ISP iiNet is hedging its future international capacity bets on two prospective subsea cable projects, believing there's a 75 percent chance of at least one of them being built.
Chief technology officer John Lindsay told iTnews iiNet was negotiating for a half a fibre pair on trans-Pacific project Hawaiki. A full pair on the route, using today's terminal equipment, is good for "about 60 wavelengths worth of service", at 100 Gbps per wavelength, he said.
At the same time, iiNet is negotiating a quarter of a fibre pair on SubPartners' APX-West cable system, one of three operators attempting to bring competition to the Perth-Singapore route.
"Because the APX-West cable is a lot shorter, one pair is good for 80 wavelengths, so that makes a quarter of a pair have roughly 2 Terabits of capacity," Lindsay said. "Again, that's with 2013 off-the-shelf [terminal] equipment."
Together, the capacity iiNet hopes to take on both international cable routes amounts to about 5 Terabits per second (5 Tbps) based on terminal equipment that is available today.
However, with both cables not due to be in the water until 2015, advances in terminal equipment and the standardisation of gigabit capacities could see iiNet with multiples of international bandwidth to play with.
"By the time these cables go into water, 100 Gbps will be the minimum capacity unit that anybody will really be using. People building terrestrial networks will probably be routinely deploying 100 Gigabits circuits between data centres," he said.
"Terminal equipment these days only costs a few million dollars, and can extract from the full pair on the trans Pacific route about 60 wavelengths worth of service, and on the current path they're 100 Gigabits per wavelength.
"I have seen two of the three main vendors in this space demonstrate to me 200 Gbps in the same spectral window using equipment that isn't quite ready for primetime, and I reckon that by the time the [Hawaiki] system is going in the water, the leading edge will probably be as much as 400 Gbps.
"So 3 Tbps of capacity on Hawaiki using today's [terminal] technology might end up being potential for 12 Tbps by the time the cable's in the water."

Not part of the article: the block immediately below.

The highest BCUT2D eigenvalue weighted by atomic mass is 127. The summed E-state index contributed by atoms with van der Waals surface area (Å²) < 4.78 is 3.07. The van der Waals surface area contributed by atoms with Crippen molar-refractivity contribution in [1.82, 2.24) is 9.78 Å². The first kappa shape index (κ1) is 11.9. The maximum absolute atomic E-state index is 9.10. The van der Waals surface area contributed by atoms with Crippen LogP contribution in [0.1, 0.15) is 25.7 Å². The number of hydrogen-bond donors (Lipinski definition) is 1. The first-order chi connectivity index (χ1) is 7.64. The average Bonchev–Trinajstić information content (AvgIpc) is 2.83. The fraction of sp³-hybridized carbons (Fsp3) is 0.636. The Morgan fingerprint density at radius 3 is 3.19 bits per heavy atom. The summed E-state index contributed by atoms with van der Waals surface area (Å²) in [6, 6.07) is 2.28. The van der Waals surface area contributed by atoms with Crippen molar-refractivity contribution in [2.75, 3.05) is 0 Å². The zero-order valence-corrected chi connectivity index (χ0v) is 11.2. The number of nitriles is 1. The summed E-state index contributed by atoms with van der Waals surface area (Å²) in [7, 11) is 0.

Envelope reaches 105 Gbps
iiNet presently has no burning need for such international capacity, though its August acquisition of Adam Internet has changed usage projections somewhat.
Last year, iTnews reported that iiNet had 300 Gbps of international capacity to work with via the Southern Cross, PPC-1 and SeaMeWe3 cable systems.
"We've been slowly growing into our trousers on that," Lindsay said.
"We bought ahead of the curve to hit price points and to cover us out to where we thought we'd need to be.
"The acquisition of Adam has shifted the endpoint on that capacity forward somewhat because we will have to be servicing the demand from those customers quite soon. We're already servicing some of it today."
Whereas the 300 Gbps capacity window was expected to last until the end of 2016, Lindsay now believed the endpoint would shift to earlier that same year.
"Our total international traffic envelope today is about 105 Gigabits," he said.
"By about the end of [this] month it will be running at about 125 Gigabits, [and] by the end of the year it will be running at about 145 Gigabits and we'll still have over 100 Gbps in inventory for next year.
"It's not like we have a crisis or anything here. We're just burning our way through it at a faster rate than when we struck the agreement [with Southern Cross]. However we struck the agreement with a fair bit of latitude in it, so that we could use it earlier if we needed to, which is what we're doing."
iiNet's decision to look to acquire Terabit-capacity dark fibre paths in and out of Australia represents the gradual change in the company's business model.
Whereas in the past the company, in Lindsay's own words to iTnews last year, had been a "reluctant owner of infrastructure", buyouts of Internode, TransACT and now Adam Internet have left it with significant network and data centre infrastructure assets.
According to Lindsay, yesterday's announcement that iiNet intended to add terminal equipment and subsea real estate to the mix is simply a public acknowledgement of its status as an infrastructure owner.
"It's kind of dawned on us that gee we kind of became an infrastructure company," he said. "If we own this stuff, we better take it seriously."
Lindsay expects capacity prices on the Perth-Singapore route to fall significantly if APX-West — or any of the other prospective cable operators for that matter — can get their systems laid.
"Once there are other operators of circuit capacity on the route, prices will plummet," he said.
"We pay tens of dollars a megabit to utilise the route at the moment [with SeaMeWe3]. Our internal cost on that route on APX-West is a fraction of that.
"I expect that we'll see a number of service providers and carriers offering Perth-Singapore and Sydney-Singapore circuits at quite modest pricing."